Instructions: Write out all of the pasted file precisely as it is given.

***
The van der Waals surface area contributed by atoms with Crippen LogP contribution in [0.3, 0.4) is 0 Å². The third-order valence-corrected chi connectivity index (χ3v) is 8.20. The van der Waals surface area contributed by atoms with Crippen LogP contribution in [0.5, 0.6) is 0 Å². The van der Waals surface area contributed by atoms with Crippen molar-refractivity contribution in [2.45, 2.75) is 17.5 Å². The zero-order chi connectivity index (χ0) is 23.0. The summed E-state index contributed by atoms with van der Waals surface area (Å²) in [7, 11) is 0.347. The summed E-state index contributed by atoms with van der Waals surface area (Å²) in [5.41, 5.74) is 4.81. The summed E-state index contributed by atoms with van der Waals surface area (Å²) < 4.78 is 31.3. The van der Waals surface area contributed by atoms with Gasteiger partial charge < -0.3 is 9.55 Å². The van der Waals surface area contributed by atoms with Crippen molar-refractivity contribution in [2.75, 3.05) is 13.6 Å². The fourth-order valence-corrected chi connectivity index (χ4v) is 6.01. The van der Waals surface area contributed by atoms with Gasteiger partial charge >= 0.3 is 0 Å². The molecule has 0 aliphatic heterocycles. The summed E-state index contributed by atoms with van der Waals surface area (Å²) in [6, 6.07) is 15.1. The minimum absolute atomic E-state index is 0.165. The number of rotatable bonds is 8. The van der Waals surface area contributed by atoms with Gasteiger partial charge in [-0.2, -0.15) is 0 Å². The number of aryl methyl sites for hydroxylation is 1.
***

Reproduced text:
The van der Waals surface area contributed by atoms with Crippen LogP contribution in [0.3, 0.4) is 0 Å². The third-order valence-corrected chi connectivity index (χ3v) is 8.20. The van der Waals surface area contributed by atoms with Crippen LogP contribution in [0.5, 0.6) is 0 Å². The van der Waals surface area contributed by atoms with Crippen molar-refractivity contribution in [2.45, 2.75) is 17.5 Å². The zero-order chi connectivity index (χ0) is 23.0. The summed E-state index contributed by atoms with van der Waals surface area (Å²) in [7, 11) is 0.347. The summed E-state index contributed by atoms with van der Waals surface area (Å²) in [5.41, 5.74) is 4.81. The summed E-state index contributed by atoms with van der Waals surface area (Å²) < 4.78 is 31.3. The van der Waals surface area contributed by atoms with Gasteiger partial charge < -0.3 is 9.55 Å². The van der Waals surface area contributed by atoms with Crippen molar-refractivity contribution in [2.75, 3.05) is 13.6 Å². The fourth-order valence-corrected chi connectivity index (χ4v) is 6.01. The van der Waals surface area contributed by atoms with Gasteiger partial charge >= 0.3 is 0 Å². The molecule has 0 aliphatic heterocycles. The summed E-state index contributed by atoms with van der Waals surface area (Å²) in [6, 6.07) is 15.1. The minimum absolute atomic E-state index is 0.165. The number of rotatable bonds is 8. The van der Waals surface area contributed by atoms with Gasteiger partial charge in [-0.2, -0.15) is 0 Å². The number of aryl methyl sites for hydroxylation is 1.